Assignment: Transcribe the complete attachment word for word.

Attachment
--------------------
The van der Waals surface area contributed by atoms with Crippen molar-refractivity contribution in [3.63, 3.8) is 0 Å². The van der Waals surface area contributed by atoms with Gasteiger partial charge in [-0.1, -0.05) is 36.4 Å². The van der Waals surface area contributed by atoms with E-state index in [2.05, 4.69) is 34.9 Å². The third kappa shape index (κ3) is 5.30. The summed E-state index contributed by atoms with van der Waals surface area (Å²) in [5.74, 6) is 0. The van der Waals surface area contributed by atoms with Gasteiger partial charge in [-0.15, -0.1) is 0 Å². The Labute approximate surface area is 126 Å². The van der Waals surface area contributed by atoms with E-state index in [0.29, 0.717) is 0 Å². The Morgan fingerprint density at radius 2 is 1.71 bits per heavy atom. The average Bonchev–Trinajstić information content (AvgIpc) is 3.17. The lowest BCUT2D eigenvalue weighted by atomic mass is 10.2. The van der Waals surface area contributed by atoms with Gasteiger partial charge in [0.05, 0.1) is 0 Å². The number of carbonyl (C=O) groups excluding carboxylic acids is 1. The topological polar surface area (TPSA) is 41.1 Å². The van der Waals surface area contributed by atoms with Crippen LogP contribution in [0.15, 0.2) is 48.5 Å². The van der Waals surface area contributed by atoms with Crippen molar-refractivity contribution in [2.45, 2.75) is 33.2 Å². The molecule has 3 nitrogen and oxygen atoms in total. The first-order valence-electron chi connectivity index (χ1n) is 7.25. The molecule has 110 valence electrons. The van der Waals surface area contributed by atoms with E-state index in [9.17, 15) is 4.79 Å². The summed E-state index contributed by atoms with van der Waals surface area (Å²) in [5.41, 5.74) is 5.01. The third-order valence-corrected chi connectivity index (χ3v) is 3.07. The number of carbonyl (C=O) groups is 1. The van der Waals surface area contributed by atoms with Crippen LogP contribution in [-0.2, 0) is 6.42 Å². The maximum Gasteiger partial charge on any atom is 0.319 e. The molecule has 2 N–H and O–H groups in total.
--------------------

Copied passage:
The van der Waals surface area contributed by atoms with Crippen molar-refractivity contribution in [3.63, 3.8) is 0 Å². The van der Waals surface area contributed by atoms with Gasteiger partial charge in [-0.1, -0.05) is 36.4 Å². The van der Waals surface area contributed by atoms with E-state index in [2.05, 4.69) is 34.9 Å². The third kappa shape index (κ3) is 5.30. The summed E-state index contributed by atoms with van der Waals surface area (Å²) in [5.74, 6) is 0. The van der Waals surface area contributed by atoms with Gasteiger partial charge in [-0.15, -0.1) is 0 Å². The Labute approximate surface area is 126 Å². The van der Waals surface area contributed by atoms with E-state index in [0.29, 0.717) is 0 Å². The Morgan fingerprint density at radius 2 is 1.71 bits per heavy atom. The average Bonchev–Trinajstić information content (AvgIpc) is 3.17. The lowest BCUT2D eigenvalue weighted by atomic mass is 10.2. The van der Waals surface area contributed by atoms with Gasteiger partial charge in [0.05, 0.1) is 0 Å². The number of carbonyl (C=O) groups excluding carboxylic acids is 1. The topological polar surface area (TPSA) is 41.1 Å². The van der Waals surface area contributed by atoms with Crippen LogP contribution in [0.15, 0.2) is 48.5 Å². The van der Waals surface area contributed by atoms with Crippen molar-refractivity contribution in [2.45, 2.75) is 33.2 Å². The molecule has 3 nitrogen and oxygen atoms in total. The first-order valence-electron chi connectivity index (χ1n) is 7.25. The molecule has 110 valence electrons. The van der Waals surface area contributed by atoms with E-state index in [9.17, 15) is 4.79 Å². The summed E-state index contributed by atoms with van der Waals surface area (Å²) in [5.41, 5.74) is 5.01. The third-order valence-corrected chi connectivity index (χ3v) is 3.07. The number of carbonyl (C=O) groups is 1. The van der Waals surface area contributed by atoms with Crippen LogP contribution in [-0.2, 0) is 6.42 Å². The maximum Gasteiger partial charge on any atom is 0.319 e. The molecule has 2 N–H and O–H groups in total.